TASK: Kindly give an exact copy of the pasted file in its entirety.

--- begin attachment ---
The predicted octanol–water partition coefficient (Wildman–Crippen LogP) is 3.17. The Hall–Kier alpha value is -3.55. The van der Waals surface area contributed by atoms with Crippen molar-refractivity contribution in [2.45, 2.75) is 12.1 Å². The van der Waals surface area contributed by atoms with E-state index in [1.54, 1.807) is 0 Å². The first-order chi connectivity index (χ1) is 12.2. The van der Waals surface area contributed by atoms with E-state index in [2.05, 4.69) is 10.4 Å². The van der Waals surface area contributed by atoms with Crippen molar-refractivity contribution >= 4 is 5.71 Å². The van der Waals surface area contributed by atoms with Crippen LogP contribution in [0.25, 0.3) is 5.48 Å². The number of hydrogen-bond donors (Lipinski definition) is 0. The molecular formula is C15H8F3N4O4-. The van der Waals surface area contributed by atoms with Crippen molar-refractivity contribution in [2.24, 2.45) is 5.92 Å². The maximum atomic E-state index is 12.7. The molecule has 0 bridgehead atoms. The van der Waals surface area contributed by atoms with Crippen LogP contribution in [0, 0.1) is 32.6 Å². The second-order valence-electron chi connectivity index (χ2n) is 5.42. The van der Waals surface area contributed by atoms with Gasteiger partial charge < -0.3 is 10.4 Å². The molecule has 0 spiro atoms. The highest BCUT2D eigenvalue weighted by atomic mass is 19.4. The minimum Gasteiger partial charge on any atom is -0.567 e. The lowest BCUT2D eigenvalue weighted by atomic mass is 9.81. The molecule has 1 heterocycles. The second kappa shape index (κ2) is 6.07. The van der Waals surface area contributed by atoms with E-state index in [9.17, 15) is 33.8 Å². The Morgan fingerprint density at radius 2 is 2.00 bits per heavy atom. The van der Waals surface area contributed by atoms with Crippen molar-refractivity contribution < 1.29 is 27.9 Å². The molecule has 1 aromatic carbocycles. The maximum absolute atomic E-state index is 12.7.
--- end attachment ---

The predicted octanol–water partition coefficient (Wildman–Crippen LogP) is 3.17. The Hall–Kier alpha value is -3.55. The van der Waals surface area contributed by atoms with Crippen molar-refractivity contribution in [2.45, 2.75) is 12.1 Å². The van der Waals surface area contributed by atoms with E-state index in [1.54, 1.807) is 0 Å². The first-order chi connectivity index (χ1) is 12.2. The van der Waals surface area contributed by atoms with E-state index in [2.05, 4.69) is 10.4 Å². The van der Waals surface area contributed by atoms with Crippen molar-refractivity contribution >= 4 is 5.71 Å². The van der Waals surface area contributed by atoms with Crippen LogP contribution in [0.25, 0.3) is 5.48 Å². The number of hydrogen-bond donors (Lipinski definition) is 0. The molecular formula is C15H8F3N4O4-. The van der Waals surface area contributed by atoms with Crippen molar-refractivity contribution in [2.24, 2.45) is 5.92 Å². The maximum atomic E-state index is 12.7. The molecule has 0 bridgehead atoms. The van der Waals surface area contributed by atoms with Crippen LogP contribution in [0, 0.1) is 32.6 Å². The second-order valence-electron chi connectivity index (χ2n) is 5.42. The van der Waals surface area contributed by atoms with Gasteiger partial charge < -0.3 is 10.4 Å². The molecule has 0 spiro atoms. The highest BCUT2D eigenvalue weighted by atomic mass is 19.4. The minimum Gasteiger partial charge on any atom is -0.567 e. The lowest BCUT2D eigenvalue weighted by atomic mass is 9.81. The molecule has 1 heterocycles. The second kappa shape index (κ2) is 6.07. The van der Waals surface area contributed by atoms with E-state index in [9.17, 15) is 33.8 Å². The Morgan fingerprint density at radius 2 is 2.00 bits per heavy atom. The van der Waals surface area contributed by atoms with Crippen molar-refractivity contribution < 1.29 is 27.9 Å². The molecule has 1 aromatic carbocycles. The maximum absolute atomic E-state index is 12.7.